MARKET CLOSE: NZ stocks rise, paced by NZOG
MARKET CLOSE: NZ stocks rise, paced by NZOG; Property entities advance
By Suze Metherell
July 1 (BusinessDesk) - New Zealand stocks rose, paced by New Zealand Oil and Gas which advanced after securing $5 million in historic royalties from Genesis Energy. Property entities rose.
The NZX 50 Index increased 4.785 points, or 0.1 percent, to 5146.262. Within the index, 25 stocks rose, 14 fell and 11 were unchanged. Turnover was $152.4 million.
NZOG climbed 1.9 percent to 81 cents. The Wellington-based company will receive a one-off $5 million lift to after tax earnings in the current financial year and an expected increase in ongoing revenue of between $1 million and $2 million a year from royalties owed by Genesis Energy on its share of the Kupe oil and gas field's production.The royalties issue originated from transactions in the 1980s, when National Petroleum acquired 89 percent of the Kupe permit and agreed to pay over-riding royalties to the parties it acquired the licence interest from. Genesis declined 0.8 percent to $1.785.
"They get a $5 million one-off payment, and then additional revenue going forward as well, so a positive for them to get all that resolved," said Grant Williamson, director at Hamilton Hindin Greene. "On the other side it's obviously Genesis which will be the one that is going to have to pay the additional cash, and that's why the stock is off today."
Listed property entities, which are typically seen by investors as a high yielding investment, paced gains. Property For Industry rose 1.1 percent to $1.34. Argosy Property climbed 1 percent to 98.5 cents. Kiwi Income Property Trust advanced 0.9 percent to $1.175. Precinct Properties New Zealand edged up 0.5 percent to $1.08 and DNZ Property Fund rose 0.3 percent to $1.635.
"Investors are still viewing that as a pretty attractive sector, interest rates have gone up a little bit, but haven't really gone up significantly to counter the attractiveness of the property trusts," Williamson said.
OceanaGold led the benchmark index higher, rising 3.2 percent to $3.55. The gold miner has clearance from WorkSafe NZ to mine the southwest corner of its opencast gold mine in North Otago while continuing to monitor 45 million tonnes of rock that slipped 200 metres in April.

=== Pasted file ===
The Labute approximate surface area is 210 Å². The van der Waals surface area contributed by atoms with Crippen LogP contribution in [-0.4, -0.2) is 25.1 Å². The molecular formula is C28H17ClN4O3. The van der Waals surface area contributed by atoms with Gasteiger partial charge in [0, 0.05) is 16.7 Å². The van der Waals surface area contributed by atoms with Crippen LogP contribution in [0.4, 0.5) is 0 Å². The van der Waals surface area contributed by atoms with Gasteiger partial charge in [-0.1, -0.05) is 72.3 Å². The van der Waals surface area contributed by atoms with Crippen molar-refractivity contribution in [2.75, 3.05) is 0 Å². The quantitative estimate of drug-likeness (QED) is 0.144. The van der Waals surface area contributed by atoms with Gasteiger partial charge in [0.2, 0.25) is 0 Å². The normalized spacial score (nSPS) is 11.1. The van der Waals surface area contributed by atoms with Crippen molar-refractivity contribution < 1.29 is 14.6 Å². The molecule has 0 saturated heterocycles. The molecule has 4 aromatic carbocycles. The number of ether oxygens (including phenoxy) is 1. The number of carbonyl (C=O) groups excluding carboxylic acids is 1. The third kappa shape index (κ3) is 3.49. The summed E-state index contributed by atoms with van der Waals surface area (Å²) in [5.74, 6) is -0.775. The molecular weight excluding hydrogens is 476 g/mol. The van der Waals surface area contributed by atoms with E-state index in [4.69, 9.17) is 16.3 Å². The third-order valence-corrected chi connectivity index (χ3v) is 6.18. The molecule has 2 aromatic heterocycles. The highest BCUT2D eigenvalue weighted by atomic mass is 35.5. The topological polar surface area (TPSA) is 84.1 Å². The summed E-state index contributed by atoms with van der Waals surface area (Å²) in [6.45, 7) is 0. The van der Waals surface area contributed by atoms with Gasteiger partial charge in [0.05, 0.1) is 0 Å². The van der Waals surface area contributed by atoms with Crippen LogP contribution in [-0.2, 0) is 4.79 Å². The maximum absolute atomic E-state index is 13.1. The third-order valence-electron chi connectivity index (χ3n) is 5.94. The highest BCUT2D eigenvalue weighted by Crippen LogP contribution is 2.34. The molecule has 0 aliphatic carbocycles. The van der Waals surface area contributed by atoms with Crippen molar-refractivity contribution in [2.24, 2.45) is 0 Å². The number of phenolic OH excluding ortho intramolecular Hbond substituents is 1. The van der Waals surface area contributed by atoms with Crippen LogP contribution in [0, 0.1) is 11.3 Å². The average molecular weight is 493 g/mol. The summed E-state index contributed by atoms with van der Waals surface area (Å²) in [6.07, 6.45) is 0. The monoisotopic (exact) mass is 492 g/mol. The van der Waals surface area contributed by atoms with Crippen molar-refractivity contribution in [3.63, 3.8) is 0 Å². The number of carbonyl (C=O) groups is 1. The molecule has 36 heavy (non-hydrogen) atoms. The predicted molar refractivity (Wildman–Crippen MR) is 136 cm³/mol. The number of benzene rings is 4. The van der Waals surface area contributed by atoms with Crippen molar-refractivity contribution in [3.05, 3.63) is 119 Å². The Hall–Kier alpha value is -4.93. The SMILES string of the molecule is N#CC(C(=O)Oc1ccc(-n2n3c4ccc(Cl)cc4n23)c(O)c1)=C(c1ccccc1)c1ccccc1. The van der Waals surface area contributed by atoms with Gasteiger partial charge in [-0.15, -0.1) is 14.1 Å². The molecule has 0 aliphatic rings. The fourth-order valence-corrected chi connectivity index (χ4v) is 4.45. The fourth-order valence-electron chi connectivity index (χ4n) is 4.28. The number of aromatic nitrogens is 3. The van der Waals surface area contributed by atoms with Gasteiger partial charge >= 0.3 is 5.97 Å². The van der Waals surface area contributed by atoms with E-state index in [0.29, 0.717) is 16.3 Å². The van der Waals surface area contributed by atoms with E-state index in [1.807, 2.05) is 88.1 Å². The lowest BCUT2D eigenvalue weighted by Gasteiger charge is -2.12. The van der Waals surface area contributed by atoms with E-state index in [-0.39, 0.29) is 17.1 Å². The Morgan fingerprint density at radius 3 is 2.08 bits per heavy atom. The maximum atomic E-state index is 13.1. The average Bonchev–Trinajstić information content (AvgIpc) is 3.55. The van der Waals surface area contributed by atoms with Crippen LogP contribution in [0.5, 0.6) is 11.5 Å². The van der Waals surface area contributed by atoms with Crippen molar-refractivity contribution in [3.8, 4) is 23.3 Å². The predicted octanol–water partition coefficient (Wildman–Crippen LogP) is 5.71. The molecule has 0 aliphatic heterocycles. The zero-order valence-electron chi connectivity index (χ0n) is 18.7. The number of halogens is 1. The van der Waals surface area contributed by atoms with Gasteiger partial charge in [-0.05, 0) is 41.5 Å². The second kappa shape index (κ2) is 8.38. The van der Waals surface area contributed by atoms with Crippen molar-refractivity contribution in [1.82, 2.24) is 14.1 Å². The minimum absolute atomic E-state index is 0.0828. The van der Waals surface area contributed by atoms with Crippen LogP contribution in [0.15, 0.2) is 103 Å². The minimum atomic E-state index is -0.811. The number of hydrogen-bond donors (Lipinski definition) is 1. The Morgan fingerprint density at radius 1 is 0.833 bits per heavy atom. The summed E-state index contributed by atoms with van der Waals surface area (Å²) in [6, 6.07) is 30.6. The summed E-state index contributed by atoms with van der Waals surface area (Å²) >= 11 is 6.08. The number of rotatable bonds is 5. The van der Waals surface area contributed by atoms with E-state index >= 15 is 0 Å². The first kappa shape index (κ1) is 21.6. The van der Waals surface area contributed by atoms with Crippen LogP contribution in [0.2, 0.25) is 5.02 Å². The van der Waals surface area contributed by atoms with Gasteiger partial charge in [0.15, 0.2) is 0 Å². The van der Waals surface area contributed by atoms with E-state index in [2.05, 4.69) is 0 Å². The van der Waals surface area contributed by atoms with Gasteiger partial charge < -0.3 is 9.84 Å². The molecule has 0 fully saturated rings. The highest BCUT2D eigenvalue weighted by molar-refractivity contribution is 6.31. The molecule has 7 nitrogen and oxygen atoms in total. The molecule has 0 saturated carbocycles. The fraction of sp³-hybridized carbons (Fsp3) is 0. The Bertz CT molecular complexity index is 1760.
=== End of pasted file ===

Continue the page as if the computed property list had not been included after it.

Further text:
Across the Tasman the market was weaker, with the S&P/ASX 200 Index declining 0.3 percent in afternoon trading, as the banking sector weighed on the bourse. French bank BNP Paribas was fined US$9 billion by the US Justice Department for breaching US sanctions against Iran, Sudan and Cuba. The dual-listed Australian banks on the NZX fell. Australia and New Zealand Banking Group declined 1 percent to $35.55 and Westpac Banking Corp slipped 1.7 percent to $36.10.
"Australia is being held back mainly by the banking sector, what we've seen offshore is some very large fines for a major European bank and I think that has weighed on the whole sector, and seen the Australian banks lose ground," Williamson said.
Fletcher Building, New Zealand's largest listed company, slipped 0.7 percent to $8.75 as a five-year suspension of import tariffs on building materials, a move aimed at reducing building costs and stoking competition, came into effect.
Steel & Tube Holdings was the biggest decliner on the day, falling 1.9 percent to $3.08.
Xero, the cloud-based accounting firm, fell 0.9 percent to $25.75. Fisher & Paykel Healthcare dropped 0.4 percent to $4.73.
Telecom rose 0.6 percent to $2.695. New Zealand's largest telecommunications provider will formally change its name to Spark on Aug. 8 as part of its shift away from its traditional telecommunications service to focus on data, mobility and cloud services to chase earnings growth. It is soft-launching an internet TV service this month.
Tower rose 1.1 percent to $1.83 after it said it has sold its remaining life insurance business to Australian-owned Foundation Life (NZ) Holdings for $36 million, completing its transformation to a general insurer.
Outside the benchmark index, Comvita rose 0.5 percent to $3.82 after the health products maker settled its $12.3 million takeover of NZ Honey to strengthen the security of its supply. Comvita paid $10.3 million in cash and $2 million in shares issued at $3.50 apiece.